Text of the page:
I seethed. I plotted destroying his things, ripping up his books. Surprisingly this is all I did. Dinner rolled around and he was asked to play cribbage with my grandfather after dinner, which left me free access to the computer. With shaking hands I put the disc in the computer and installed the game, with absolutely no idea what to expect.
I was blown away by Might and Magic VI immediately.
There were dragons, and demons, and my own party to customize! I got to give them spells and armor types and they could get better at buying and selling and what the hell does bodybuilding do and why would I want to use it? I made my party and was unceremoniously dumped into the world of Might and Magic VI. I loved every second of it. We fought goblins, saved little kids, looted treasure chests, died, died again, and died once more. My brother eventually came upstairs, to give me a hard time no doubt, but when he came into the room he just stopped and looked at the monitor.
Then he sat down.
He silently watched as I played. He’d ask a question every now and then, not like the arrogant older brother I’d come to know over the past year, but as an interested observer. He’d offer friendly advice on where I should go. Despite resenting it at first, I found myself listening to his suggestions. He wasn’t being an asshole about it, and if I ignored his advice he didn’t mock me or get angry even when it didn’t pan out properly. There was something about that game and that world that sucked us in so completely that we forgot that the other was our hated foe.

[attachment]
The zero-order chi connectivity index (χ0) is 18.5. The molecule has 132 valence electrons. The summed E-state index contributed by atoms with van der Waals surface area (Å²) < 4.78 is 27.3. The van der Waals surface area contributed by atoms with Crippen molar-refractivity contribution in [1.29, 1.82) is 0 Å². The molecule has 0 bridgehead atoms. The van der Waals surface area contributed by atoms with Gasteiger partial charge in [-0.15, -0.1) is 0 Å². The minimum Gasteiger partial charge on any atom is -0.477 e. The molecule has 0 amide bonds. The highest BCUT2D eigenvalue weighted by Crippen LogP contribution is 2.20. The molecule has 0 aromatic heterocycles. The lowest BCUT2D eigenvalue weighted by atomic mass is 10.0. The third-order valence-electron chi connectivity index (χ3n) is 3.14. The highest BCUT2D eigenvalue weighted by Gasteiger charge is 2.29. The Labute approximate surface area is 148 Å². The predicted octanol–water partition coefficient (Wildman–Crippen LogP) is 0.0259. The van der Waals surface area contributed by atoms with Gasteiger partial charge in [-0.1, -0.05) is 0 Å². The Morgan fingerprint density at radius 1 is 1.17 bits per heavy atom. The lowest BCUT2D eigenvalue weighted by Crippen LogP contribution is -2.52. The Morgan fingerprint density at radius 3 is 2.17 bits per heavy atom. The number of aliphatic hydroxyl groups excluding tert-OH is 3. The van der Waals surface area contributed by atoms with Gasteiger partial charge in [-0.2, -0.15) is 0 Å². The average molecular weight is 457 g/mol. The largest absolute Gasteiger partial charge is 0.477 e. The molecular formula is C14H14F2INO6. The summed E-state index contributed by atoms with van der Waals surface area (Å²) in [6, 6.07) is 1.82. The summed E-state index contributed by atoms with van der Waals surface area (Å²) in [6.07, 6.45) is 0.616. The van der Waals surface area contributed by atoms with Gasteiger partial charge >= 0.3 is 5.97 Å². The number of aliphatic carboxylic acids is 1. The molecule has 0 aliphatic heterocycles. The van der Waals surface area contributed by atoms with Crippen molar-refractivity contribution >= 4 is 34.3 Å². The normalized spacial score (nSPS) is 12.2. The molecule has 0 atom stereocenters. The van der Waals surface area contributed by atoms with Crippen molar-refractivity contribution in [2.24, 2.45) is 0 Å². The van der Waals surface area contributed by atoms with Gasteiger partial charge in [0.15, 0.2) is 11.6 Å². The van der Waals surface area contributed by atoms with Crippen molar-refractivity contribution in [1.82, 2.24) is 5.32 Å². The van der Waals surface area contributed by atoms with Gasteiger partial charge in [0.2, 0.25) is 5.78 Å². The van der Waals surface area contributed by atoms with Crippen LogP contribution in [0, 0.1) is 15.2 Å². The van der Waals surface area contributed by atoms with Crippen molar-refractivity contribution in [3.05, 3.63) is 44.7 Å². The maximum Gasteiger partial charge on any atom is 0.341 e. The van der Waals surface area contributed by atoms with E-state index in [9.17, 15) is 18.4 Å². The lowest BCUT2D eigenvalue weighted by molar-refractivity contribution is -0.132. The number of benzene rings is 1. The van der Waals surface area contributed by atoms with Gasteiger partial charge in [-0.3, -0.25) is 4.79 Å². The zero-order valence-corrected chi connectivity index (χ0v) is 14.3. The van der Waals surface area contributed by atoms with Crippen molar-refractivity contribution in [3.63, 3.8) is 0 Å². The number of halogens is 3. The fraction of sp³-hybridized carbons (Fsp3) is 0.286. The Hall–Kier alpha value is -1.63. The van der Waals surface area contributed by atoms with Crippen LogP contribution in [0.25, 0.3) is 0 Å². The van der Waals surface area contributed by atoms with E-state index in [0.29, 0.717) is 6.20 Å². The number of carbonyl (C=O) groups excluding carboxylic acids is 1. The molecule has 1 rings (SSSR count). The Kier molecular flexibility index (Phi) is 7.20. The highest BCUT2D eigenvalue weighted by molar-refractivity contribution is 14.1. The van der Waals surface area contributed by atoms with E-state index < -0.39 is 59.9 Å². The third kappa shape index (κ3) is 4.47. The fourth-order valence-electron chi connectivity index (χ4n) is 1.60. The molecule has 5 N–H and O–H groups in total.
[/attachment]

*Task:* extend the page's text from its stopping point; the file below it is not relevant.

We played until the sun came up. Went to sleep. Got up and did it again. Eventually he made his own party and it was my turn to sit next to him and offer advice. Making sure that he didn’t cast Armageddon ‘just to see what it did’ in the town full of heroic knights, and laughing at the awful puns the game tossed at us. The rest of our summer was spent glued to that computer as we dug deeper into the secrets of Might and Magic VI, getting ever more powerful and coming closer to beating the game and becoming heroes of the land. Sometimes when we were stuck we would look up strategy guides, the first time either one of us had cared enough about a game to actually go outside of it to find information. Until we found a control guide in one of those FAQs, we didn’t even know that you could cast a spell or shoot an arrow. We just assumed that you had to use your magic until you were out of mana and only then could you use your bow and arrow.
But for the first time I can remember we stopped acting like enemies, and started acting like brothers.
Might and Magic VI made us sit in a room and work toward something we both cared about. So enthralled in the world we were that we stopped seeing each other as the brother we so despised, and began to see each other as companions on a long and difficult quest.
When we came out of Might and Magic VI’s world it was impossible for us to see each other the same as we had before. We had traveled to distant lands, fought epic foes, and mourned the loss of comrades. In the face of all that, made up as it was, why even bother getting upset that he took the last waffle? Did it really matter that I didn’t like Lord of the Rings as much as he did?
I still can’t remember if we beat Might and Magic VI. But it doesn’t matter.
Because I remember coming home from that vacation smiling. I remember my brother and I talking about all the cool things we did in Might and Magic VI and eagerly waiting for the release of Might and Magic VII. Our father was smiling in a way I’ve only seen on his face once since, as my brother walked down the aisle with his wife.
Most of all, I remember us throwing our boxing gloves away.